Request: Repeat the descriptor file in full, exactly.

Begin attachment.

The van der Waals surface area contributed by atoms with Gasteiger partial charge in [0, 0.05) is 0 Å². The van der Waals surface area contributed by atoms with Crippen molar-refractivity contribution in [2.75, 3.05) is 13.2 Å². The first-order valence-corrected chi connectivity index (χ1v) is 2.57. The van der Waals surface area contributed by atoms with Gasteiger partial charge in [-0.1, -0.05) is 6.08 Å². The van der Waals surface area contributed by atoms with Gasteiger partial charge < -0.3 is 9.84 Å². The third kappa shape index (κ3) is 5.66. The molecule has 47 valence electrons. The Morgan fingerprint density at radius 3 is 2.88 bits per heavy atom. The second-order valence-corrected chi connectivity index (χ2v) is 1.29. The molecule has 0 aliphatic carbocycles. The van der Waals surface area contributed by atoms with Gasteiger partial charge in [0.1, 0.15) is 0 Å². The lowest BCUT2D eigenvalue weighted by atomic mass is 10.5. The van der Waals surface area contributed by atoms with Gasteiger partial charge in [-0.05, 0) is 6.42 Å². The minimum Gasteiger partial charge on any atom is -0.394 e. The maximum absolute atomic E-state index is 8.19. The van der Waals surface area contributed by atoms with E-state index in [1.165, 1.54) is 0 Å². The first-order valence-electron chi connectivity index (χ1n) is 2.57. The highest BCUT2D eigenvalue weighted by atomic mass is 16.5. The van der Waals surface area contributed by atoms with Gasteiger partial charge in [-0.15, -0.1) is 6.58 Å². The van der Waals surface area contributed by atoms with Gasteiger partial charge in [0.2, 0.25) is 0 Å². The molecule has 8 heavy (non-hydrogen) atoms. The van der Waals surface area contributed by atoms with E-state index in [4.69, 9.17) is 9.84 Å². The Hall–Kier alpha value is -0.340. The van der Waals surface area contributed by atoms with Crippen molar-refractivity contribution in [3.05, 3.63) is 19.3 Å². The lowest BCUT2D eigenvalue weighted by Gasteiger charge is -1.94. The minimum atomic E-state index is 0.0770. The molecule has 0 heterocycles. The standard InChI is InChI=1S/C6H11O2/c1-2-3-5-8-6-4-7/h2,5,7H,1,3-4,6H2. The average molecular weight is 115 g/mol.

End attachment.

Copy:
The van der Waals surface area contributed by atoms with Gasteiger partial charge in [0, 0.05) is 0 Å². The van der Waals surface area contributed by atoms with Crippen molar-refractivity contribution in [2.75, 3.05) is 13.2 Å². The first-order valence-corrected chi connectivity index (χ1v) is 2.57. The van der Waals surface area contributed by atoms with Gasteiger partial charge in [-0.1, -0.05) is 6.08 Å². The van der Waals surface area contributed by atoms with Gasteiger partial charge < -0.3 is 9.84 Å². The third kappa shape index (κ3) is 5.66. The molecule has 47 valence electrons. The Morgan fingerprint density at radius 3 is 2.88 bits per heavy atom. The second-order valence-corrected chi connectivity index (χ2v) is 1.29. The molecule has 0 aliphatic carbocycles. The van der Waals surface area contributed by atoms with Gasteiger partial charge in [0.1, 0.15) is 0 Å². The lowest BCUT2D eigenvalue weighted by atomic mass is 10.5. The van der Waals surface area contributed by atoms with Gasteiger partial charge in [-0.05, 0) is 6.42 Å². The minimum Gasteiger partial charge on any atom is -0.394 e. The maximum absolute atomic E-state index is 8.19. The van der Waals surface area contributed by atoms with E-state index in [1.165, 1.54) is 0 Å². The first-order valence-electron chi connectivity index (χ1n) is 2.57. The highest BCUT2D eigenvalue weighted by atomic mass is 16.5. The van der Waals surface area contributed by atoms with Gasteiger partial charge in [-0.15, -0.1) is 6.58 Å². The van der Waals surface area contributed by atoms with Gasteiger partial charge in [0.2, 0.25) is 0 Å². The molecule has 8 heavy (non-hydrogen) atoms. The van der Waals surface area contributed by atoms with E-state index in [4.69, 9.17) is 9.84 Å². The Hall–Kier alpha value is -0.340. The van der Waals surface area contributed by atoms with Crippen molar-refractivity contribution in [3.05, 3.63) is 19.3 Å². The lowest BCUT2D eigenvalue weighted by Gasteiger charge is -1.94. The minimum atomic E-state index is 0.0770. The molecule has 0 heterocycles. The standard InChI is InChI=1S/C6H11O2/c1-2-3-5-8-6-4-7/h2,5,7H,1,3-4,6H2. The average molecular weight is 115 g/mol.